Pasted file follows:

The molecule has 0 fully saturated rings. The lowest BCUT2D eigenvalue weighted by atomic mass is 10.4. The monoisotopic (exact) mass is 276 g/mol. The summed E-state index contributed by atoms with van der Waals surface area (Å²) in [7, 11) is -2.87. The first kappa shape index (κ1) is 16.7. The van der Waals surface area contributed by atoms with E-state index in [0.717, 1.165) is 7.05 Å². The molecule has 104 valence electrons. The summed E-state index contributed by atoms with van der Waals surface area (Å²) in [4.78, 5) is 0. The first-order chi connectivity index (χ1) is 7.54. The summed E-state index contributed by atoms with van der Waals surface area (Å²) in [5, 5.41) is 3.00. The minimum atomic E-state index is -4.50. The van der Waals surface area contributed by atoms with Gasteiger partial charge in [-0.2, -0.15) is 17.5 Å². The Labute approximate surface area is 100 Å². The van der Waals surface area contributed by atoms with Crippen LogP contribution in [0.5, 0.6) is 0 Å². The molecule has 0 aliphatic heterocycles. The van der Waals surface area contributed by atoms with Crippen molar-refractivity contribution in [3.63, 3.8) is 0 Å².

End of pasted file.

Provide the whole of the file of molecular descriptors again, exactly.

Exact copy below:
The molecule has 0 fully saturated rings. The lowest BCUT2D eigenvalue weighted by atomic mass is 10.4. The monoisotopic (exact) mass is 276 g/mol. The summed E-state index contributed by atoms with van der Waals surface area (Å²) in [7, 11) is -2.87. The first kappa shape index (κ1) is 16.7. The van der Waals surface area contributed by atoms with E-state index in [0.717, 1.165) is 7.05 Å². The molecule has 104 valence electrons. The summed E-state index contributed by atoms with van der Waals surface area (Å²) in [4.78, 5) is 0. The first-order chi connectivity index (χ1) is 7.54. The summed E-state index contributed by atoms with van der Waals surface area (Å²) in [5, 5.41) is 3.00. The minimum atomic E-state index is -4.50. The van der Waals surface area contributed by atoms with Gasteiger partial charge in [-0.2, -0.15) is 17.5 Å². The Labute approximate surface area is 100 Å². The van der Waals surface area contributed by atoms with Crippen LogP contribution in [0.5, 0.6) is 0 Å². The molecule has 0 aliphatic heterocycles. The van der Waals surface area contributed by atoms with Crippen molar-refractivity contribution in [3.63, 3.8) is 0 Å².